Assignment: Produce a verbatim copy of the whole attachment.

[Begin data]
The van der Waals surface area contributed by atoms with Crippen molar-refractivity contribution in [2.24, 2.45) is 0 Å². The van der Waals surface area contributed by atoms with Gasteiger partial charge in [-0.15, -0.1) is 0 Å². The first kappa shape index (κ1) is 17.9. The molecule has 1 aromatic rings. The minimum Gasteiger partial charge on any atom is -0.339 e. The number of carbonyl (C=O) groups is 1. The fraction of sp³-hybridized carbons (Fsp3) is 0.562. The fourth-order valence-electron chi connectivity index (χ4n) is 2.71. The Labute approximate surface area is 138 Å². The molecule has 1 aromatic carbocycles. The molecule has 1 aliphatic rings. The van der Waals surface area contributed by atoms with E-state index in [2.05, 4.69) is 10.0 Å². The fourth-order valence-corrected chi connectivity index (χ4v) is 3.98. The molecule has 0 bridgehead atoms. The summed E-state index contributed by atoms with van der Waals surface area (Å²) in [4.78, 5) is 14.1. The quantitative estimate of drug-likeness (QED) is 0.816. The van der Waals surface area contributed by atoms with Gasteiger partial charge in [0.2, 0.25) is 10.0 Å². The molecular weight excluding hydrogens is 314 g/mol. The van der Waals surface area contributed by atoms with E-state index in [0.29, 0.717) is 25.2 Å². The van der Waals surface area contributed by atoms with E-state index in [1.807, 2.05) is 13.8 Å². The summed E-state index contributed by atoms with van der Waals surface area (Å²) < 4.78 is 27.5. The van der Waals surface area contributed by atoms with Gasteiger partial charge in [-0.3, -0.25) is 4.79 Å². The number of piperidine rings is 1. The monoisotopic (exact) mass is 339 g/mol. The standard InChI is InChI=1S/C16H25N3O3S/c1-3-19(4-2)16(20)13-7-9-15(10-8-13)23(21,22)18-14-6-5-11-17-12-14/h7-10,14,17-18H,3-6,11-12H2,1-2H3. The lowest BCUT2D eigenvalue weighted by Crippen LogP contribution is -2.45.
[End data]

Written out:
The van der Waals surface area contributed by atoms with Crippen molar-refractivity contribution in [2.24, 2.45) is 0 Å². The van der Waals surface area contributed by atoms with Gasteiger partial charge in [-0.15, -0.1) is 0 Å². The first kappa shape index (κ1) is 17.9. The molecule has 1 aromatic rings. The minimum Gasteiger partial charge on any atom is -0.339 e. The number of carbonyl (C=O) groups is 1. The fraction of sp³-hybridized carbons (Fsp3) is 0.562. The fourth-order valence-electron chi connectivity index (χ4n) is 2.71. The Labute approximate surface area is 138 Å². The molecule has 1 aromatic carbocycles. The molecule has 1 aliphatic rings. The van der Waals surface area contributed by atoms with E-state index in [2.05, 4.69) is 10.0 Å². The fourth-order valence-corrected chi connectivity index (χ4v) is 3.98. The molecule has 0 bridgehead atoms. The summed E-state index contributed by atoms with van der Waals surface area (Å²) in [4.78, 5) is 14.1. The quantitative estimate of drug-likeness (QED) is 0.816. The van der Waals surface area contributed by atoms with Gasteiger partial charge in [0.2, 0.25) is 10.0 Å². The molecular weight excluding hydrogens is 314 g/mol. The van der Waals surface area contributed by atoms with E-state index in [0.29, 0.717) is 25.2 Å². The van der Waals surface area contributed by atoms with E-state index in [1.807, 2.05) is 13.8 Å². The summed E-state index contributed by atoms with van der Waals surface area (Å²) < 4.78 is 27.5. The van der Waals surface area contributed by atoms with Gasteiger partial charge in [-0.3, -0.25) is 4.79 Å². The number of piperidine rings is 1. The monoisotopic (exact) mass is 339 g/mol. The standard InChI is InChI=1S/C16H25N3O3S/c1-3-19(4-2)16(20)13-7-9-15(10-8-13)23(21,22)18-14-6-5-11-17-12-14/h7-10,14,17-18H,3-6,11-12H2,1-2H3. The lowest BCUT2D eigenvalue weighted by Crippen LogP contribution is -2.45.